But the real issue is the sanctity of God’s law and the resultant dignity of human life. Because of how He created us, we do have a permanent dignity. This dignity is grossly insulted with abortionists’ weapons, but it cannot be removed. The suction tool does not exist which can remove the image of God.
But still, while having great dignity, human life is not sacred. When we speak as though it is, we leave the distinct impression that the foundation of our humanity is the source of our law, and thus the source of our protest. This is how much of our pro-life involvement has become humanistic instead of biblical. Human life has become a god instead of a gift, an idol instead of a valuable creature.
Such pro-life absolutism would force us to charge God with ‘anti-life’ crimes for His destruction of the children of His enemies. As any Bible reader knows, He gave repeated commands to Israel’s armies to utterly destroy various rebellious enemies (Josh. 6:21; 7:25; 8:26; Dt. 20:16). Sometimes God wanted His enemies to perish. Their lives were not sacred. God’s law alone has this sanctity, and because He is holy, He visited the dignity of punishment upon rebellious creatures.
I understand that “pro-life” and “pro-choice” are words that carry far more than meaning than what appears on the surface, but we would do well to judge ourselves and see if we actually love and therefore proclaim the law of God, or if we’re stuck in some “sanctity of life” sentimentalism. If we appear inconsistent to Mary Elizabeth Williams, it may be because we are.
On a final note, we would also do well to review what God’s law-word says about abortion, for He is not silent. In Exodus 21:22-25, we hear,
When men strive together and hit a pregnant woman, so that her children come out, but there is no harm, the one who hit her shall surely be fined, as the woman’s husband shall impose on him, and he shall pay as the judges determine. But if there is harm, then you shall pay life for life, eye for eye, tooth for tooth, hand for hand, foot for foot, burn for burn, wound for wound, stripe for stripe.
In his Institutes of Biblical Law, Volume I, Rousas John Rushdoony elaborates on this passage,
The importance of Exodus 21:22-25 becomes all the more clear as we realize that this is case law, i.e., that it sets forth by a minimal case certain larger implications. Let us examine some of the implications of this passage: First, very obviously, the text cites, not a case of deliberate abortion, but a case of accidental abortion. If the penalty for even an accidental case is so severe, it is obvious that a deliberately induced abortion is very strongly forbidden. It is not necessary to ban deliberate abortion, since it is already eliminated by this law. Second, the penalty for even an accidental abortion is death. If a man who, in the course of a fight, unintentionally bumps a pregnant woman and causes her to abort, must suffer the death penalty, how much more so any person who intentionally induces an abortion? Third, even if no injury results to either the mother or fetus, the man in the case is liable to a fine and, in fact, must be fined. Clearly, the law strongly protects the pregnant woman and her fetus, so that every pregnant mother has a strong hedge of law around her. Fourth, since even a mother bird with eggs or young is covered by law (Deut. 22:6-7), clearly any tampering with the fact of birth is a serious matter: to destroy life is forbidden except where required or permitted by God’s law.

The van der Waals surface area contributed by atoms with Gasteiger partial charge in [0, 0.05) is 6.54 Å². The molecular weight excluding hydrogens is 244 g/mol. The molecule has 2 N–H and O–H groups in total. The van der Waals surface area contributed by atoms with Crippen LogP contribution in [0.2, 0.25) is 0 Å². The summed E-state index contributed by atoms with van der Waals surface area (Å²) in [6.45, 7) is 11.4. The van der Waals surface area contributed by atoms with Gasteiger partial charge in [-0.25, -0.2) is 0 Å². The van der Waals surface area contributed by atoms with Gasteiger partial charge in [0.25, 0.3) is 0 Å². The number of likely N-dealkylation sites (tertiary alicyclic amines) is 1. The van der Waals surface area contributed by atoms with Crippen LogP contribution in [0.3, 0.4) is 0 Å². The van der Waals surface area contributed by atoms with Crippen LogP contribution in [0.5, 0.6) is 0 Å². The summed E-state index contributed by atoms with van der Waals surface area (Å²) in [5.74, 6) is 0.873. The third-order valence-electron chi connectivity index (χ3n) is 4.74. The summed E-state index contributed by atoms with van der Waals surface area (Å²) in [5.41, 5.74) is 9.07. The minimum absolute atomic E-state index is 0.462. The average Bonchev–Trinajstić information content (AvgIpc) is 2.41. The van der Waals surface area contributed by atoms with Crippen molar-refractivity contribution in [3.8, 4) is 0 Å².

So at the end of the day, we do not contradict ourselves if we hold that in order for the taking of human life to be warranted, it must be based on God’s word. Ms. Williams starts with herself and ends with herself, so she’s left making the whole thing up as she goes along. “We kill people in Iraq. We kill people in Afghanistan. We kill criminals. We kill sick people. Why not kill unborn babies too.” Without a biblical foundation for the taking of human life, the “pro-life” movement has nothing more to say than, “look how little his feet are at 12 weeks.” However, that doesn’t cut it in a culture that would love nothing more than to rip those little feet from his little legs and use them for research in a lab.
Although a “professing-Catholic”, Mary Elizabeth Williams revels in her stand against God. Exemplifying her rebellion, she rejoices in how she would execute her next child in utero. Quite to the contrary, God has provided for her child’s protection in His law. As Ms. Williams describes her hatred of God’s law with an air of braggadocio, we would do well to stop and examine ourselves. Are we becoming more consistent in our application of God’s law-word to every facet of life under the sun? Are we, as Christians, becoming less ashamed of implementing all that He has to say about our lives here, or are we happy with one parade a year to celebrate the unbiblical notion that all life is sacred?
Marc is a husband, father, teacher, and land surveyor in middle Tennessee. He has been blessed beyond belief by the God of heaven and earth.